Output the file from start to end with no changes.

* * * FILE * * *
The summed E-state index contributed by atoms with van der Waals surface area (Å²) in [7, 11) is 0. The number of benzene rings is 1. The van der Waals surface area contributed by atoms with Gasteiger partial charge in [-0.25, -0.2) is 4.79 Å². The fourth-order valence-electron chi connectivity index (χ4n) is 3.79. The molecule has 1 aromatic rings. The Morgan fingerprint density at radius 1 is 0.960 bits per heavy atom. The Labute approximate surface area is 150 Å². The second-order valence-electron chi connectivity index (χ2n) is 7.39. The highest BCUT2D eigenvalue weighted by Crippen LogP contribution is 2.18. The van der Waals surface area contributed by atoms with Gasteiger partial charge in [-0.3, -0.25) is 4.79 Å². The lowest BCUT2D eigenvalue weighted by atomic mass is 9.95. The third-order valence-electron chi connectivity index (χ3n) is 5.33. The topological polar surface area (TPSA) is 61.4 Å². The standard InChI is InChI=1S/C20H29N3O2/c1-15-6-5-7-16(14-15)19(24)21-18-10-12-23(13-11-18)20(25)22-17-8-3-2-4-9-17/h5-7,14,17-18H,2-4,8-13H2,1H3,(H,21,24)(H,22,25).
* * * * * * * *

The summed E-state index contributed by atoms with van der Waals surface area (Å²) in [7, 11) is 0. The number of benzene rings is 1. The van der Waals surface area contributed by atoms with Gasteiger partial charge in [-0.25, -0.2) is 4.79 Å². The fourth-order valence-electron chi connectivity index (χ4n) is 3.79. The molecule has 1 aromatic rings. The Morgan fingerprint density at radius 1 is 0.960 bits per heavy atom. The Labute approximate surface area is 150 Å². The second-order valence-electron chi connectivity index (χ2n) is 7.39. The highest BCUT2D eigenvalue weighted by Crippen LogP contribution is 2.18. The van der Waals surface area contributed by atoms with Gasteiger partial charge in [-0.3, -0.25) is 4.79 Å². The lowest BCUT2D eigenvalue weighted by atomic mass is 9.95. The third-order valence-electron chi connectivity index (χ3n) is 5.33. The topological polar surface area (TPSA) is 61.4 Å². The standard InChI is InChI=1S/C20H29N3O2/c1-15-6-5-7-16(14-15)19(24)21-18-10-12-23(13-11-18)20(25)22-17-8-3-2-4-9-17/h5-7,14,17-18H,2-4,8-13H2,1H3,(H,21,24)(H,22,25).